And what place might that be? In the money, is where.
The notion that the ACA has finally reined in the cost of health insurance is naive. Private health insurers have been soaking people for generations and they are expert at gaming the regulations. The regulations and controls imposed by the ACA will be no exception, especially considering that the insurers helped to write the law. They are Obamacare's and Obama's ghost writers. Maybe that's what Palin meant by death panels.
I've said before here that if you have any doubt about the insurer's ability to make money even under the seemingly tough rules imposed by the ACA - e.g., taking people with preexisting conditions or limiting the medical loss ratio - just take a look at the price of their shares since the ACA went into effect. And now, the New York Times has noticed too.
... from the financial perspective of the health care industry, Obamacare, as the law is often known, doesn’t seem much of a hindrance.uh oh
In fact, it may even turn out to be positive.
Because they face new regulations intended to broaden coverage and limit profit-taking, some analysts have been concerned that profits will suffer. But in the run-up to the Affordable Care Act, stock market prices have told a different story.Let's talk understatement here. Stock prices don't beat the averages when holding your own is the expectation.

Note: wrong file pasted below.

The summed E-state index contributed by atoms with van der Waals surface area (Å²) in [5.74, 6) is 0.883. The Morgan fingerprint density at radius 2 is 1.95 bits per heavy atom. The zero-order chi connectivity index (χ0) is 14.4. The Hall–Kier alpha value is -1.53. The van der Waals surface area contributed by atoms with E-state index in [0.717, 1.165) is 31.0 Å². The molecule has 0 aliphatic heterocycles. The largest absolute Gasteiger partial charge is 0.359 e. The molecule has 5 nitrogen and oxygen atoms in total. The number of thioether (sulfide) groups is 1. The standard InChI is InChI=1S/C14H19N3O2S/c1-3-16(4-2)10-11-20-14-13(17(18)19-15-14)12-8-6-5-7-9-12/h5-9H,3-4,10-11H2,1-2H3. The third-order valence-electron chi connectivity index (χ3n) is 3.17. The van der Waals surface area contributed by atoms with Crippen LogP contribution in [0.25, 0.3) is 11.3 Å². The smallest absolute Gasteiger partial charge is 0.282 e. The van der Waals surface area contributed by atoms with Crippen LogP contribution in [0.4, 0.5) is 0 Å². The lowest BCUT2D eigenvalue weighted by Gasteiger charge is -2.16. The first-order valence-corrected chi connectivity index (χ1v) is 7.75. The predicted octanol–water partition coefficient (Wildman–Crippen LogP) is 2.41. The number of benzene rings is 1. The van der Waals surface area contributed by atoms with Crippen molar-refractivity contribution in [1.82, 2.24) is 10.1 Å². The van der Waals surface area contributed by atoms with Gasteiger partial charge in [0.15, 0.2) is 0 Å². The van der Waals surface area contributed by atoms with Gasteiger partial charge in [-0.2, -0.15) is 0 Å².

Over the last 12 months, shares of the top five publicly traded health insurance companies — Aetna, WellPoint, UnitedHealth Group, Humana and Cigna — have increased by an average of 32 percent, while the Standard & Poor’s 500-stock index has risen by just 24 percent.
Strong profits in the current year, as growth slowed in overall health care costs, is one probable explanation for the outperformance by the group.
Another is the growing expectation that payments from new customers required to buy insurance under the Affordable Care Act will offset costs from new regulations.
Mark T. Bertolini, the Aetna chief executive, said recently: “We continue to believe that public exchanges can represent a longer-term upside opportunity.”Yep, some good things for Americans, but the cake and the box it came in goes to the insurers. Yes, millions will be getting health insurance for the first time. How long the price of those policies are affordable is another question once the insurers get around to their old tricks. The same is true for how long the ACA will keep the growth in healthcare costs.
And most health insurers are forecasting earnings growth after the health care law is fully in effect.
David Cordani, Cigna’s chief executive, said his company’s average annual earnings per share would grow 10 to 13 percent over the next three to five years.
The ACA is not a step toward single payer health insurance. Just the opposite. The ACA has locked US health insurance into a private system for generations. With the government paying the private insurers what the people can't afford, why shouldn't Wall Street see health insurance companies as a good bet for the future.